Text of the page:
He explained, “They have just four people in detention and they are asking for them. They also need assurance and that is why we are calling for amnesty for them. They have been fighting for a long time; it’s been more than eight years.
“These people are fighting for their existence because when they go to town they are lynched, when the police see them on the road, they arrest them; sometimes they are executed extrajudicially, so they took arms against the state. When you give them amnesty, all of them will drop their weapons.”
But four days into the abduction, bandits have continued to run riot on communities in the state, Kaduna and Katsina states.
Many people were reportedly killed and several others abducted when bandits invaded the Gurmana community in the Shiroro Local Government Area of Niger State on Saturday.
The gunmen also unleashed terror on communities in the Kajuru Local Government Area of Kaduna, killing three and injuring one person while 14 persons in Katsina, including Galadiman Kunduru, a 91-year-old monarch, identified simply as Alhaji Ibrahim, were abducted in separate banditry attacks.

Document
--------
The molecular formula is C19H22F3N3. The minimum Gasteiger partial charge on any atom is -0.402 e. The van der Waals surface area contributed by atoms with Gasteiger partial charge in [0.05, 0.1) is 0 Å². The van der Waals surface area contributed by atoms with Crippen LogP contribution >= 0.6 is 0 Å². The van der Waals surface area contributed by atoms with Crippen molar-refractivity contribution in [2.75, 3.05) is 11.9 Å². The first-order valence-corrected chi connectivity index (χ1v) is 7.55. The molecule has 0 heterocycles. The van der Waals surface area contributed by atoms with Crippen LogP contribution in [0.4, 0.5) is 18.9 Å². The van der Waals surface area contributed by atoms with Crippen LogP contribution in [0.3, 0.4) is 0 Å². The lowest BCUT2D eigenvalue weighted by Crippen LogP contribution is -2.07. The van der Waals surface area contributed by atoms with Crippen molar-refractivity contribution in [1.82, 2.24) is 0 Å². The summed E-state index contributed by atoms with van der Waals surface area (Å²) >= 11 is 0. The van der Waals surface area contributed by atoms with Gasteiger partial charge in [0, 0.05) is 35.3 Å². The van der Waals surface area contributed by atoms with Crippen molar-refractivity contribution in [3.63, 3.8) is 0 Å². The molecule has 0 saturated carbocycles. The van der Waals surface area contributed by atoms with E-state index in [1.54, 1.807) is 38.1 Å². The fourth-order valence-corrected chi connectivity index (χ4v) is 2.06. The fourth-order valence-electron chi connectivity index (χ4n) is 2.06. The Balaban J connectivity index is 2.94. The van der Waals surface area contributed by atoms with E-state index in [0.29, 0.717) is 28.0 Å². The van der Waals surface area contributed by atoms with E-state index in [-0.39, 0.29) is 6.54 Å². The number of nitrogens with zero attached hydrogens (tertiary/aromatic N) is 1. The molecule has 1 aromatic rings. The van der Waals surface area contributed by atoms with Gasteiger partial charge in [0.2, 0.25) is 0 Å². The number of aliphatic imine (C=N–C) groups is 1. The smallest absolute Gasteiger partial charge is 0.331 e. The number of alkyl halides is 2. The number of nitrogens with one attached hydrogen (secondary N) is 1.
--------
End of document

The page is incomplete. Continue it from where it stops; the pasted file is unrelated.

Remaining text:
In Kajuru, one local was reportedly lynched by youths for allegedly collaborating with the bandits to wreak havoc on communities.
The state’s Commissioner for Internal Security and Home Affairs, Mr Samuel Aruwan, who confirmed the incidents on Saturday, said the bandits first attacked Ungwan Sha’awa and killed one Dogo Ubangida in his residence.
Aruwan said Dogo’s son, Jude Ubangida, was injured by the assailants who also invaded Ungwan Galadima and Ugwan Gamau, murdering one Bulus Gwamna and Daniel Danlami respectively.
He stated, “Security agencies are investigating alleged collaboration with bandits by some locals during recent disturbing attacks in the Kajuru Local Government Area. Preliminary investigations suggested that the bandits conducted these attacks with the aid of some local youths.
“As security agencies probed into the attacks, one suspect known simply as Doctor from Kujeni village was swiftly attacked and killed by youths in revenge. Just before his death, he confessed his involvement in the attack and named a certain Fidelis Ali as another accomplice of the bandits. Ali has since been arrested and taken into custody by the police.”